The Panchen Lama Wows 'Em in English

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The English language press in China is swooning (here, here, and here) over the young (age 19) Panchen Lama's address in English to the Second World Buddhist Forum on March 27, 2009. The Forum opened in the east China city of Wuxi in Jiangsu Province and closed five days later after the participants were flown to Taipei on four direct charter flights.

You can hear the Panchen Lama's speech for yourself here.

The Panchen Lama is the second highest religious position in Tibet, ranking just below the Dalai Lama. Since both the Dalai Lama and the Panchen Lama belong to the Gelugpa (Dge-lugs-pa; Yellow Hat) sect of Tibetan Buddhism, in the normal course of events a new Panchen Lama must be recognized by the Dalai Lama. This, indeed, happened on May 14, 1995, when the Dalai Lama named Gedhun Choekyi Nyima as the 11th Panchen Lama, but the little boy disappeared shortly thereafter. The Chinese authorities will say only that Gedhun Choekyi Nyima has been taken into "protective custody." Meanwhile, the PRC government appointed Qoigyijabu (full name Jizün Losang Qamba Lhünzhub Qoigyijabu Baisangbu; born Gyaincain Norbu on February 13, 1990) as their own Panchen Lama, and it is he who is now being lauded for his stunning speech in English to the Second World Buddhist Forum. Apparently, both parents of Qoigyijabu are Chinese Communist Party members.

Curiously, already back in 2004 it was apparent that the Panchen Lama was being groomed to speak English. Young diplomats are also being urged to improve their English speech-making ability. And there are numerous large-scale national, provincial, and local English speech contests for students (for just one example, see here). One wonders whether we will be seeing more such English-speaking wunderkinder in China in the coming years, and what it all portends.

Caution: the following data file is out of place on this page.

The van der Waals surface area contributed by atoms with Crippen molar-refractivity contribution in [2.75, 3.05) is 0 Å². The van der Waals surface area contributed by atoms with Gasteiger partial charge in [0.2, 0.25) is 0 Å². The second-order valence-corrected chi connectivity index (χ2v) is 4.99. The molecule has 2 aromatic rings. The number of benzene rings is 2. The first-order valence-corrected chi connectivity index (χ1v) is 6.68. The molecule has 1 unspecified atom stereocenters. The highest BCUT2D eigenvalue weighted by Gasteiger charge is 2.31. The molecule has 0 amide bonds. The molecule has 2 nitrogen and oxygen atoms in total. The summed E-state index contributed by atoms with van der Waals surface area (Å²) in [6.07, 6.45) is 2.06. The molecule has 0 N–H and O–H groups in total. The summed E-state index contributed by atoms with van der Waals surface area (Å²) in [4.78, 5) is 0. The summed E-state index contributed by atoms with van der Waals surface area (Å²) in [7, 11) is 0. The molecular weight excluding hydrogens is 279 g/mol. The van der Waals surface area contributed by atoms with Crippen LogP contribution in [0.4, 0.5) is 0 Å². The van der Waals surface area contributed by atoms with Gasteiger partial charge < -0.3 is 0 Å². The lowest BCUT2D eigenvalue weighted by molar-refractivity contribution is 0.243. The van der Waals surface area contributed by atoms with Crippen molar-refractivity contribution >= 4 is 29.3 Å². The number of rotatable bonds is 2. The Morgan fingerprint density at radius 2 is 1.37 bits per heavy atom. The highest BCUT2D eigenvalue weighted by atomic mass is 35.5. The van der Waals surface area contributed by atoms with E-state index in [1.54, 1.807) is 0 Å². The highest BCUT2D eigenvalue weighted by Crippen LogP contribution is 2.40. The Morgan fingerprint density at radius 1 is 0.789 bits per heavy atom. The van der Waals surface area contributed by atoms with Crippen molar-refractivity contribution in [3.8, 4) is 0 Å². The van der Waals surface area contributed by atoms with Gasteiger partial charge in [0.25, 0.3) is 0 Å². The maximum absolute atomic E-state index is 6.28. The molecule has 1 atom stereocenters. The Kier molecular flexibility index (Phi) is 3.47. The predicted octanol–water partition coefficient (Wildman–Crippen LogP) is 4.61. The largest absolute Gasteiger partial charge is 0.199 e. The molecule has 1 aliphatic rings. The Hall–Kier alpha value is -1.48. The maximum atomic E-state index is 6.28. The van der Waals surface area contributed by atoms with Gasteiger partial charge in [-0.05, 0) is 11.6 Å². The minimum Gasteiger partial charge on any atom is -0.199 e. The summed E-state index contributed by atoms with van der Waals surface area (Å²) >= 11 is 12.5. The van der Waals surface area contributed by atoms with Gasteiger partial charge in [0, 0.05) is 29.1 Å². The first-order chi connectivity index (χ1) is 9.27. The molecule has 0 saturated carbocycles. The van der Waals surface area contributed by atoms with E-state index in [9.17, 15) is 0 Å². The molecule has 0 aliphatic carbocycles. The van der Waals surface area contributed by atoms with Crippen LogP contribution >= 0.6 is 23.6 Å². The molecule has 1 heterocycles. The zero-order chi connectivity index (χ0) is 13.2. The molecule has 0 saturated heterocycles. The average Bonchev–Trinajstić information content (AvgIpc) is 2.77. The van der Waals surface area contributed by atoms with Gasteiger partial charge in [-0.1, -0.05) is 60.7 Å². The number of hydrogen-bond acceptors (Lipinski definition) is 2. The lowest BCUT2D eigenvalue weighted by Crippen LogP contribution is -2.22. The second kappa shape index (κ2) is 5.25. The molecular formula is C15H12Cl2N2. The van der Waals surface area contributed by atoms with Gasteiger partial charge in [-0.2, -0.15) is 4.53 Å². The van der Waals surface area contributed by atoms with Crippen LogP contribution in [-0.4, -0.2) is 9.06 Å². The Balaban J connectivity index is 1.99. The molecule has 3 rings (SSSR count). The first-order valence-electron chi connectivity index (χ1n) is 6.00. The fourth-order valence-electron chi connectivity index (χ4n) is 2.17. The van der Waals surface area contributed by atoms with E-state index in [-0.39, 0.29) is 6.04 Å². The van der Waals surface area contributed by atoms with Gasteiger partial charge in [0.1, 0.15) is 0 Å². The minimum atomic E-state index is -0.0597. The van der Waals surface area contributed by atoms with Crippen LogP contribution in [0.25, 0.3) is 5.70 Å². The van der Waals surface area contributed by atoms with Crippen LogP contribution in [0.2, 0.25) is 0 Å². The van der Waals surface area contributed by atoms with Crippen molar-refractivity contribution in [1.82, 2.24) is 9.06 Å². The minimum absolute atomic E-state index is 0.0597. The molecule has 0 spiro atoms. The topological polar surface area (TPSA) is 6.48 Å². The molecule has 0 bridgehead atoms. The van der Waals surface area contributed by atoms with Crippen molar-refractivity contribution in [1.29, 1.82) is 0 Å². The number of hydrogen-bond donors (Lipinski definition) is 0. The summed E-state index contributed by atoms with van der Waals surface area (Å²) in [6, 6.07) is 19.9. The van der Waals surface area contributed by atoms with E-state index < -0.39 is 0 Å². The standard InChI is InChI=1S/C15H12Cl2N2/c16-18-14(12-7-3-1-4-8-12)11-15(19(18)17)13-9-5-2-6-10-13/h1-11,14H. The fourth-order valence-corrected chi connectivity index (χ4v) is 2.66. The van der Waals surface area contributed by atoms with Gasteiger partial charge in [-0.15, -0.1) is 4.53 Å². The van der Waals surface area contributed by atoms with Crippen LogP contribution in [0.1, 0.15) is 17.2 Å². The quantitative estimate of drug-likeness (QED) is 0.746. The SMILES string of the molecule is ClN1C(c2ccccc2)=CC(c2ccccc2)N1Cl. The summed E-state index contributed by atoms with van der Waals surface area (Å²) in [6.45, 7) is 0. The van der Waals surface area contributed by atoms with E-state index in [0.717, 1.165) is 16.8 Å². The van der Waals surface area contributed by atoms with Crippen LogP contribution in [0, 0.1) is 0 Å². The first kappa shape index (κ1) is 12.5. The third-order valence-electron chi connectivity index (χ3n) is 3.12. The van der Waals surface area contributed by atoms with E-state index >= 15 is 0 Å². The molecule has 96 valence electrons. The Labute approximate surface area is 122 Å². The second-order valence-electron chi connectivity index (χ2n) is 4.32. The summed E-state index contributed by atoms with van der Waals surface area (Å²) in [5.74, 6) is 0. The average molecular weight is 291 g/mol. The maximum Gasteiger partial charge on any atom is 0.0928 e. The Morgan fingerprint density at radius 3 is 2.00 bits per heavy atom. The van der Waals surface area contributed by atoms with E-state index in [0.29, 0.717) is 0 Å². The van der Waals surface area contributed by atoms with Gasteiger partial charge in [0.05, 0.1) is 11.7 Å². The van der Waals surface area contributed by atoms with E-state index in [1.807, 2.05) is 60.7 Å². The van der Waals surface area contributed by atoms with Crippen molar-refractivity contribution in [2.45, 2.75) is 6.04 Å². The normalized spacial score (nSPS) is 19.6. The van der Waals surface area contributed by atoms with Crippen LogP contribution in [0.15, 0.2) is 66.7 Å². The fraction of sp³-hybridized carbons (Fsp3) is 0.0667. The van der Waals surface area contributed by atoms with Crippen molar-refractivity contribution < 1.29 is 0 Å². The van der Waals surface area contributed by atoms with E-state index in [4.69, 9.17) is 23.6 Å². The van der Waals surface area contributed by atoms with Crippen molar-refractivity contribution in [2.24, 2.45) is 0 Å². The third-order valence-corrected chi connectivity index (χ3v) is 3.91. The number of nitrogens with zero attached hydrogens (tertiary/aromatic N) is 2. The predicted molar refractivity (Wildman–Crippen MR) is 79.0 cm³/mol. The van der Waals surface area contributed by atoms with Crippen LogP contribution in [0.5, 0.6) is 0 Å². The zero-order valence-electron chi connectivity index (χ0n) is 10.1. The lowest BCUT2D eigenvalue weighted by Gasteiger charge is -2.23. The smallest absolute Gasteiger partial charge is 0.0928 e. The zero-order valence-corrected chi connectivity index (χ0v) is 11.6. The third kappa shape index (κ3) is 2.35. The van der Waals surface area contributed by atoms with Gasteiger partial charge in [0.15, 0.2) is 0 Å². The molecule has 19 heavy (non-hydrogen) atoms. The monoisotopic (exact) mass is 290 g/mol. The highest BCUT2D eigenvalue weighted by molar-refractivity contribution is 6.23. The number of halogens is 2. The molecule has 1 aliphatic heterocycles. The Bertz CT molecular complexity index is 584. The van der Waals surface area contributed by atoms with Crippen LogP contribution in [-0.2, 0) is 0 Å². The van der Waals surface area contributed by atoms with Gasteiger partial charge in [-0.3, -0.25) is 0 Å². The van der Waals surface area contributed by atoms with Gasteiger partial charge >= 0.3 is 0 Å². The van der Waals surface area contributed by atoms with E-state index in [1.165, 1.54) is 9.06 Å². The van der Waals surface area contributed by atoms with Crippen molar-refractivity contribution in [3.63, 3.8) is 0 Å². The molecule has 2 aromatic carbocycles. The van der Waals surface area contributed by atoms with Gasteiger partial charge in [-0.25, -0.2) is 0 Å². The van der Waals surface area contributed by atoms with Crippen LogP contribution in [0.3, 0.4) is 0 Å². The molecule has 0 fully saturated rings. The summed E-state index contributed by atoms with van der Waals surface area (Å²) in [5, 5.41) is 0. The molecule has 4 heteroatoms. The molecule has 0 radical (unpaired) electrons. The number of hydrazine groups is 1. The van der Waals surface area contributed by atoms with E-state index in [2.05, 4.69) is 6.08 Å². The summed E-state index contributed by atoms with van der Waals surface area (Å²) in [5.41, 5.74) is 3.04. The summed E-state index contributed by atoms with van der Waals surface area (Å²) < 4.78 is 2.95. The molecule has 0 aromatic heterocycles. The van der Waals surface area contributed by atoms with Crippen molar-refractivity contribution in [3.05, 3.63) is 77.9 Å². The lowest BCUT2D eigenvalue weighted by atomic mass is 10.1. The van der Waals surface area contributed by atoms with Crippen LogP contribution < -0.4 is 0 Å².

1. Fluxor said,

    April 8, 2009 @ 11:30 pm

    Two things caught my interest in the video.

    1. The politically slanted preamble.2. The use of traditional characters in the backdrop.

  2. aaron said,

    April 9, 2009 @ 2:32 am

    His speech reminds me of your post a few weeks back, in that it seems like he could be reading that English from Chinese characters.

  3. Carl said,

    April 9, 2009 @ 2:54 am

    The reason that the phrase "tool burger with douche fries" was coined.

  4. Stephen Jones said,

    April 9, 2009 @ 8:01 am

    Sounds like a NuLab politician round-trip-translated by BabelFish.

  5. Fanz Bebop said,

    April 9, 2009 @ 9:34 am

    No honest person can say that there is "harmony" in China when the whereabouts of Gedhun Choekyi Nyima remain unknown. That's not harmony.

    With all respect to Prof. Mair, I see nothing remarkable about Chinese people learning to speak English, neither as individuals nor collectively as a society. It's the quickest way to communicate with the largest audience.

    Of course the Chinese authorities want the world to listen to the views of their purported "Panchen Lama." Yawn.

  6. GAC said,

    April 9, 2009 @ 4:37 pm

    I really don't find the faults others are in his speech. It's understandable English — even if the content is boilerplate propaganda followed by boilerplate Buddhist rhetoric. And he has a fairly pronounced accent — so what? I suspect he doesn't speak to native English speakers all that often, outside of tutoring, perhaps.

  7. Therese said,

    April 9, 2009 @ 8:08 pm

    He can speak as well as he want, but when he speaks crap, he speaks crap.

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